The Rev. Jason R. Kappanadze stood at the rail of a freighter, watching his homeland, the Republic of Georgia, disappear. He was dressed in his cassock, the long garment of an Orthodox priest. He had taken a risk by wearing it.
It was 1922, a year after the Soviet Army had invaded Georgia, imposing communist rule. The regime was persecuting the church, imposing atheism on Georgia. It had taken a year for Kappanadze and his wife and sons to get the papers to leave, and he still feared being stopped at the border.
Two men stood next to Kappanadze at the rail. The boat stopped near the three-mile territorial limit. One of the men spoke to him.
"Father, where are you going?" he asked.
"I'm going to America," Kappanadze replied.
"And where will you go," the man asked, "when we come there?"
Then the two men, both Soviet agents, walked away. They got off the boat, leaving Kappanadze to sail on.
He was leaving home but returning to his second home. He'd spent 13 years in the U.S. As a missionary in Alaska, he'd married a priest's daughter and been ordained. He'd arrived in Cleveland in 1902 to lead St. Theodosius, a small Orthodox parish worshipping in a Literary Avenue storefront. When the congregation swelled with Eastern European immigrant families, Kappanadze purchased 12 acres along Starkweather Avenue, sold lots to parishioners and set the rest aside for a new church.
He didn't stay to see it built. Homesick, he resigned as pastor in 1908 and returned to Georgia.
Now, after 14 years away, the Orthodox Church sent Kappanadze back to Cleveland. He found a brilliant cathedral standing on the land he'd bought. Its 13 copper onion domes, symbolizing Christ and the 12 apostles, reached toward the sky above the Cuyahoga River Valley.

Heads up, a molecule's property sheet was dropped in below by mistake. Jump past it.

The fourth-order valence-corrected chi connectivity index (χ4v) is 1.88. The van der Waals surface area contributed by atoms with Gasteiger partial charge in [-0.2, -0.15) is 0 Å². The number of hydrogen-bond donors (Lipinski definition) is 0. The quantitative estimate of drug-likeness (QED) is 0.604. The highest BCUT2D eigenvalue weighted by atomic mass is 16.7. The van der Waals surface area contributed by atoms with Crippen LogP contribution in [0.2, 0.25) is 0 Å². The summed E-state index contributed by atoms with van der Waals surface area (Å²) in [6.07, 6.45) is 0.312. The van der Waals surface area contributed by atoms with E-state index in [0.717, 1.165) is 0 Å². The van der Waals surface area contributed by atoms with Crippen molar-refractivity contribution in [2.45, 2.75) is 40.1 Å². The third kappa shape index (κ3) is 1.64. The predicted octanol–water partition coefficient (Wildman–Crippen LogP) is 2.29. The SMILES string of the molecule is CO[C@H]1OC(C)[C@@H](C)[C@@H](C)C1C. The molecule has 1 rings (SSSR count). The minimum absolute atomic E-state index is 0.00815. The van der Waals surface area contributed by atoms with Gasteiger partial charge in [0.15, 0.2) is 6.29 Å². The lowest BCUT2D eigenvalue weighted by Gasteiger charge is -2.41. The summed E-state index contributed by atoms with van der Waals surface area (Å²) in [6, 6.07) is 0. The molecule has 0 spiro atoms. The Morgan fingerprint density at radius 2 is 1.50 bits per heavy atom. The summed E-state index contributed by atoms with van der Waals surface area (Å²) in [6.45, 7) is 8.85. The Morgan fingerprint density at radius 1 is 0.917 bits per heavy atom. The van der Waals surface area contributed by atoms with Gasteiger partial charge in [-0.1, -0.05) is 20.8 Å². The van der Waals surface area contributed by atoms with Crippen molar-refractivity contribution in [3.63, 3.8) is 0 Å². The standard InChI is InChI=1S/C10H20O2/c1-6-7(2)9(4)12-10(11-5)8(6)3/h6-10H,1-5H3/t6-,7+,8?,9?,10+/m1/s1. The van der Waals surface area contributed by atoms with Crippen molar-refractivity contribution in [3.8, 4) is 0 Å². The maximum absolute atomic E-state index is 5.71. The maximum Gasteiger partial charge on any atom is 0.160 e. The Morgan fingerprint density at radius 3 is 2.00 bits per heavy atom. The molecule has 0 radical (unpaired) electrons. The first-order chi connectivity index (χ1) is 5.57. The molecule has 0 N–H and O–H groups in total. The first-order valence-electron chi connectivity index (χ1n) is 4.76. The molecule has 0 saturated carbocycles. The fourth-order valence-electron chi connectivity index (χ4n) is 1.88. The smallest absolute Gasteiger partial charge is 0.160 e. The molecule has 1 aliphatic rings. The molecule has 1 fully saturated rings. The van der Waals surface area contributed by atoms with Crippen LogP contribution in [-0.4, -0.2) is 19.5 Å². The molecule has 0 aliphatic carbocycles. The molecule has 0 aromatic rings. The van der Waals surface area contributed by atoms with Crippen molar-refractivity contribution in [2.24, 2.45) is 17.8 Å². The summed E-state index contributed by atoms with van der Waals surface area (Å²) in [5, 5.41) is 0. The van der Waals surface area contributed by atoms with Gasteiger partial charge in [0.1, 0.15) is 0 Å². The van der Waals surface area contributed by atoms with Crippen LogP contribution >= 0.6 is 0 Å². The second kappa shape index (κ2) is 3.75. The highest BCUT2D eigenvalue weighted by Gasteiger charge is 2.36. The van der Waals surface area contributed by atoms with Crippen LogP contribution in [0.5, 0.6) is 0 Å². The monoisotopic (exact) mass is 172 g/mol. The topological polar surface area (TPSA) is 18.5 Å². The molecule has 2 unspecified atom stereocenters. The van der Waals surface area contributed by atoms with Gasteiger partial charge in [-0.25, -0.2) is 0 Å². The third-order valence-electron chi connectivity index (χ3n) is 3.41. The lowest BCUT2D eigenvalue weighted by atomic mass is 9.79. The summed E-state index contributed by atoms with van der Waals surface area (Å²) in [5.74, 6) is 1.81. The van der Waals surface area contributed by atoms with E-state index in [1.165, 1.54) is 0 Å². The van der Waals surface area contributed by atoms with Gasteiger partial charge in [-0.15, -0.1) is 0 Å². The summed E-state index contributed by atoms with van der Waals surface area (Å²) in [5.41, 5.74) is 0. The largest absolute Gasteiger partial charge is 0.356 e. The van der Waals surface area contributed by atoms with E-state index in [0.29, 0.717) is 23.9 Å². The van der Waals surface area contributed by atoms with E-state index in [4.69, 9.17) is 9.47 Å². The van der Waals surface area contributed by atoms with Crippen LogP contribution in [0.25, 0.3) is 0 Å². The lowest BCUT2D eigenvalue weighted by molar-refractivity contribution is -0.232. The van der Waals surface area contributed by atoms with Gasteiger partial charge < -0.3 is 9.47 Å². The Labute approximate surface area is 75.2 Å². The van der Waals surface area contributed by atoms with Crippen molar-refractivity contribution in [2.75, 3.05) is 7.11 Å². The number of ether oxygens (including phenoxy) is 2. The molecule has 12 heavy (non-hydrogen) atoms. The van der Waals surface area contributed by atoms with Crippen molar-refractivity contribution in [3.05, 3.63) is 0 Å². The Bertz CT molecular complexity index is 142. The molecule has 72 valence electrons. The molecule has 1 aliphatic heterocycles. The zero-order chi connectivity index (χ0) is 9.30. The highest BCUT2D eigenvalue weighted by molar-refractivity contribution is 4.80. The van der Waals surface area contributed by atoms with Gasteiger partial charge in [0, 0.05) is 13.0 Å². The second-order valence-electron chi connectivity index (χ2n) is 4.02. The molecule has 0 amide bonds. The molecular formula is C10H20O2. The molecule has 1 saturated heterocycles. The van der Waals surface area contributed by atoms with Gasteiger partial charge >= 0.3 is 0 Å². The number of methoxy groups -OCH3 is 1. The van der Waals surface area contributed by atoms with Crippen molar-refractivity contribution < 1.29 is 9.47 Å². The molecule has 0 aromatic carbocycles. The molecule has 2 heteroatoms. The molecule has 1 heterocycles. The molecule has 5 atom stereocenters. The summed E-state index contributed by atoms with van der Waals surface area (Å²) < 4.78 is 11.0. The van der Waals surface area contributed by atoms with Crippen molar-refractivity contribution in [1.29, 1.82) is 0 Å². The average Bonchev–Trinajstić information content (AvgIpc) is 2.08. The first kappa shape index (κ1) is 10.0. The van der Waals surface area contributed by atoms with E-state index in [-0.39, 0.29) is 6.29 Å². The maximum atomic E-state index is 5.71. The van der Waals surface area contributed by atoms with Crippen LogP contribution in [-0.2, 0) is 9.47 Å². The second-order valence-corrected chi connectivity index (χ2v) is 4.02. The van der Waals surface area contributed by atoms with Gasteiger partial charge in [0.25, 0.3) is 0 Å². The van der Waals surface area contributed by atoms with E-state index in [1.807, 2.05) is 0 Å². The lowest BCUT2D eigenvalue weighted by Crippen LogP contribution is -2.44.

For 35 years, Kappanadze led the growing church. A reporter visited on Christmas 1930 and captured the scene: Kappanadze descended the altar's steps accompanied by two altar boys holding long, lit candles. His long white hair and thick beard matched his white robes, embroidered with gold. Swinging an incense-filled censer, he bowed to the north, south, east and west. The a capella choir sang hymns from the balcony. Kappanadze responded in a booming voice, chanting the words of the Christmas service.
"When he was at the altar, that was where he was — he was in another world," says his grandson, also named Jason Kappanadze, who served as St. Theodosius' priest in the 1990s. "When he was in the church, this was life and death, the kingdom of heaven."
St. Theodosius took in a new wave of immigrants, refugees who'd also fled the Russian Revolution. The priest found them homes in Tremont and jobs in the factories down the hill. But the Soviet agents' warning proved true: the regime found a way to follow them. The Living Church movement, created by the Soviet government to undermine the Russian Orthodox Church, sent representatives to the U.S. to sow discord in parishes. The movement even laid claim to American church buildings whose construction had been subsidized by the czar's government — including St. Theodosius. Kappanadze and the parish fought off the Living Church's legal claim, and once, after a long argument, the priest physically threw Living Church representatives off the rectory's front porch.
Slowly, as the congregation grew to 1,300 members, Kappanadze adapted the church's Old World ways to America. He installed pews in 1941, contrary to Orthodox tradition, realizing parishioners were too tired from hard workweeks to stand for the entire service. He delivered services in Church Slavonic, even after an associate priest started leading late-morning services in English.